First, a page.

aj
_
=
A
..
_

Rmj
Imj

kj
Iaj
kj
Imj

Raj
Iaj
_
p
..
_
p
mj
p
aj
_
+
B
..
_
1 0
0 1
_
u
..
_
U
mj
rF
lj
_
q
..
_
i
j

j
_
=
C
..
_
1
Imj
0
0
1
Iaj
_
p
..
_
p
mj
p
aj
_
(1)
The longitudinal and lateral speeds of the wheel x
wj
and
y
wj
respectively in conjunction with wheels spinning speed
generate the longitudinal and lateral slip speeds x
sj
and
y
sj
respectively, and the dynamic relations can be derived
from the junction law corresponding to bonds 9,10,11,12 and
bonds 17,18,19 as given below:
x
sj
= r
j
x
wj
cos y
wj
sin (2)
y
sj
= x
wj
sin + y
wj
cos (3)
The longitudinal force F
lj
and cornering force F
cj
are
functions of the longitudinal and lateral slip speeds respec-
tively and the dynamic equations can be derived from the
junction law corresponding to bonds 10,13 and bonds 17,20
as given below:
F
lj
= R
xj
x
sj
(4)
F
cj
= R
yj
y
sj
(5)
For small value of slip and not considering wheel camber,
the values of R
xj
and R
yj
can be given as (Drozdz 1991)
[14]: R
xj
=
Cx
x
and R
yj
=
Cy
x
. The coefcients C
x
and C
y
are dependent on vertical wheel load and x is the velocity of
CM of the vehicle in x direction. F
xj
and F
yj
are the forces
generated by the wheel in x and y directions respectively,
and are transmitted to the body of the vehicle in x and y
directions respectively, the equations can be derived from
the junction law corresponding to bonds 14,15,16 and bonds
21,22,23 as given below:
F
xj
= F
lj
cos F
cj
sin (6)
F
yj
= F
lj
sin F
cj
cos (7)
The complete bond graph model of the IAV considering all
the dynamics is shown in Fig. 6. Symbols m and J represent
mass and polar moment of inertia of the IAV respectively.
The dimensions of the IAV are denoted by a, b and c in
modulous of transformer elements. The full headed arrows
corresponding to the speeds ( x, y,

X,

Y and

) of the
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Fig. 6: Complete bond graph model of the IAV
vehicles CM, represent the sensors to measure the value
of the corresponding parameter.
In Fig. 6, the longitudinal and lateral motions of the four
wheels are transformed to longitudinal, lateral and angular
motion of the vehicle body. The dynamic relations can be
deduced from this bond graph. By applying junction law at
longitudinal, lateral and yaw dynamics junctions, we get the
following equations:
m x = F
x1
+ F
x2
+ F
x3
+ F
x4
+ m

y (8)
m y = F
y1
+ F
y2
+ F
y3
+ F
y4
m

x (9)
J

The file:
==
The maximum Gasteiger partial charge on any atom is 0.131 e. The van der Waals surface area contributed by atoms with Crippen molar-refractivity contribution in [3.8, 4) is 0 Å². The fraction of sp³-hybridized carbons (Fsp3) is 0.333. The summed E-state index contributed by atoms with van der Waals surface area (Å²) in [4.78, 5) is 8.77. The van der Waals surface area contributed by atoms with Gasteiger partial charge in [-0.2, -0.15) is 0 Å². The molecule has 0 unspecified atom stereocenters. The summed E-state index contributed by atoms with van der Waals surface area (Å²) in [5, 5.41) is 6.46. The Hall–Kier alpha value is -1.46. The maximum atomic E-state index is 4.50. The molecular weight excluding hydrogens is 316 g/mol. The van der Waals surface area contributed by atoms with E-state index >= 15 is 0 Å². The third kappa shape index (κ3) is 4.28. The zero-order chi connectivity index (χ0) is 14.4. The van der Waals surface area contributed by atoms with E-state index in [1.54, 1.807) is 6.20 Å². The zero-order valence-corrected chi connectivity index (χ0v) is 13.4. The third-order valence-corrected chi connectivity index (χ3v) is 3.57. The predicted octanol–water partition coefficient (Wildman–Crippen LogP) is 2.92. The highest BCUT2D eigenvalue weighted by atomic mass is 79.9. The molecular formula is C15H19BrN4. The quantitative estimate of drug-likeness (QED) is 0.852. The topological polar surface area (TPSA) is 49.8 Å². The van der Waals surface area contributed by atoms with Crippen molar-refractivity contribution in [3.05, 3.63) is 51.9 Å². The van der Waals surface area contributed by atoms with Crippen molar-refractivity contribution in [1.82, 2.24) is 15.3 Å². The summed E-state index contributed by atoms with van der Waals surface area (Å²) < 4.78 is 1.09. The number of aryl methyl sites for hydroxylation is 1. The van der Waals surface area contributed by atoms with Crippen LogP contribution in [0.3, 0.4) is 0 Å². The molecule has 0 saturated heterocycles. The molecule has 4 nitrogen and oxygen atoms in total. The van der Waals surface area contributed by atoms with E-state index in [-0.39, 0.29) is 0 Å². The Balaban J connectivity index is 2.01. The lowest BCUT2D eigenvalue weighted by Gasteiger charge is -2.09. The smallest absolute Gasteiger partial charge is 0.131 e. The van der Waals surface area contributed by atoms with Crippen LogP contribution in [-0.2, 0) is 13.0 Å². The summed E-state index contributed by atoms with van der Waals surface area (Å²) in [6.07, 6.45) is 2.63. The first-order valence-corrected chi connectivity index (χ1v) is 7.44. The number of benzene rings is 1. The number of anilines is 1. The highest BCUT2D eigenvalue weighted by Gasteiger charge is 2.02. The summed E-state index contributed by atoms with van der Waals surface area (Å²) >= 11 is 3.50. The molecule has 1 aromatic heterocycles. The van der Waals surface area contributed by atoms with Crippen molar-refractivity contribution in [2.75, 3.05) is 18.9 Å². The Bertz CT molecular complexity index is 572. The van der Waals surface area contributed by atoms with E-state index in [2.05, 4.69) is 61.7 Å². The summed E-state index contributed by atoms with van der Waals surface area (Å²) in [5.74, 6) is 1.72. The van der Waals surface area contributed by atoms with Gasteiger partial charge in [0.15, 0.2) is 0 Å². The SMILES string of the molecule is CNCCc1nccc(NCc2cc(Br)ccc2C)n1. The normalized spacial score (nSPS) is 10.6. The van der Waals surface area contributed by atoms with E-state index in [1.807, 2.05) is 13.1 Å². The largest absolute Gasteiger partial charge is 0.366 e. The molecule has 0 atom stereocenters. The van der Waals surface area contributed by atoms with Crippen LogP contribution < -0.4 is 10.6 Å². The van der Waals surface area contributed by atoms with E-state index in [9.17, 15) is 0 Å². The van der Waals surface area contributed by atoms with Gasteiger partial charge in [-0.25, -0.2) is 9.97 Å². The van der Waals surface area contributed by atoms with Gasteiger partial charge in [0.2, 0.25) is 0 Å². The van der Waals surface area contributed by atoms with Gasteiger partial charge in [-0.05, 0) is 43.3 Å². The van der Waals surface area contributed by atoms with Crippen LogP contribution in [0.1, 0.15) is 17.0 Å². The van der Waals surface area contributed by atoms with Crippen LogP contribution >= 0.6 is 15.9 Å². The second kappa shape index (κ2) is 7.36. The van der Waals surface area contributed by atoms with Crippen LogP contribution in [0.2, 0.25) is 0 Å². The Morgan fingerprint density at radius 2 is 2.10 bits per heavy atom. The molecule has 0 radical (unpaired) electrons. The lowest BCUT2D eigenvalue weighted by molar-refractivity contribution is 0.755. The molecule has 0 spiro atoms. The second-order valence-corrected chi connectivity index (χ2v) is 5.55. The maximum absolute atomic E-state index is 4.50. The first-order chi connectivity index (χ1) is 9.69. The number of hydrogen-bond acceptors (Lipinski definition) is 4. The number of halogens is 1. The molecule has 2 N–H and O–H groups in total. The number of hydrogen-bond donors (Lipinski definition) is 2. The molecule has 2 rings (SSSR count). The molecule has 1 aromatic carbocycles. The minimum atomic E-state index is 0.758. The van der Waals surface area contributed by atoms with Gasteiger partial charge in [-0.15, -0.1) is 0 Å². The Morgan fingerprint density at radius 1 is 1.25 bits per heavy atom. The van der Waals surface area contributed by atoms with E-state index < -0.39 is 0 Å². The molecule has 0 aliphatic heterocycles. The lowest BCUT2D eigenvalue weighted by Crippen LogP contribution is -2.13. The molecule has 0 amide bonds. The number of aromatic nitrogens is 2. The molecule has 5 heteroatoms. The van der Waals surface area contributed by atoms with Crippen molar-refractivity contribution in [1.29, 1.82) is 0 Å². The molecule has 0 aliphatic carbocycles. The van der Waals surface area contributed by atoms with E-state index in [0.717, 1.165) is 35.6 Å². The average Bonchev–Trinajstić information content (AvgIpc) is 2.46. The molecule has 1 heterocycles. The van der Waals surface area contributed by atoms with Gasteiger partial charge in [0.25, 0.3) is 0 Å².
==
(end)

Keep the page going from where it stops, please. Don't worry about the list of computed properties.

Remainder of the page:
= (F
y1
+ F
y2
) a (F
y3
+ F
y4
) b
(F
x1
F
x2
F
x3
+ F
x4
) c (10)
The dynamic relations for longitudinal, lateral and yaw
motions of the IAV are given by equations (8), (9) and (10)
respectively. The velocity of the CM in inertial frame X-
Y is obtained by the transformation of x-y frame by angle
. In this way, now we have the complete two dimensional
dynamic model of an IAV.
B. Microscopic Model
At microscopic level of trafc ow, the interaction be-
tween the vehicles is observed. A microscopic model of
trafc is car-following model, in which leader vehicle
inuences the driving behavior of the follower vehicle. The
relative motion of the follower vehicle depends on the motion
of the leader vehicle and follower vehicle always tries to
maintain a minimum safe separation (inter-distance) with
leader vehicle.
In our approach of modeling at microscopic level, we
model car-following behavior between the leader and the
follower vehicles based on the stick-slip dynamic. This
stick-slip phenomenon is found mainly on the relative motion
issued from the contact between different rigid mechanisms.
This stick-slip motion generates a jerky phenomenon by the
presence of certain exibility in the contact and represents
a succession of jumps and stop. In this stick-slip dynamics,
when the inter-distance reaches to a very small value then
follower vehicle applies brakes and, when the inter-distance
increases then follower vehicle again accelerate.
In this work, we develop the model of this stick-slip
motion based on inter-distance as the physical connection
between the vehicles. Actually, this physical connection is
virtual, and we emulate this connection by the spring-dashpot
system to represent the stick-slip motion as shown in Fig.
7. This virtual interconnection system represents in reality
the state information of the inter-distance variables collected
from the sensor and establishes the communication between
the IAVs.
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Fig. 7: Platoon of IAVs virtually connected by spring-dashpot system
In Fig. 7, we can see the platoon of i-vehicles (i=1,2,3...),
which are virtually connected by the spring-dashpot. The
spring stiffness, damping coefcient and position of the
vehicles are denoted by k
i
, b
i
and x
i
respectively. Let us
consider the generic system of leader (n
th
) and follower
(n +1
th
) vehicles. We connect sub-microscopic bond graph
models of two vehicles by the bond graph model of the
spring-dashpot system. The microscopic bond graph model
is shown in Fig. 8.
Fig. 8: Microscopic bond graph model connects sub-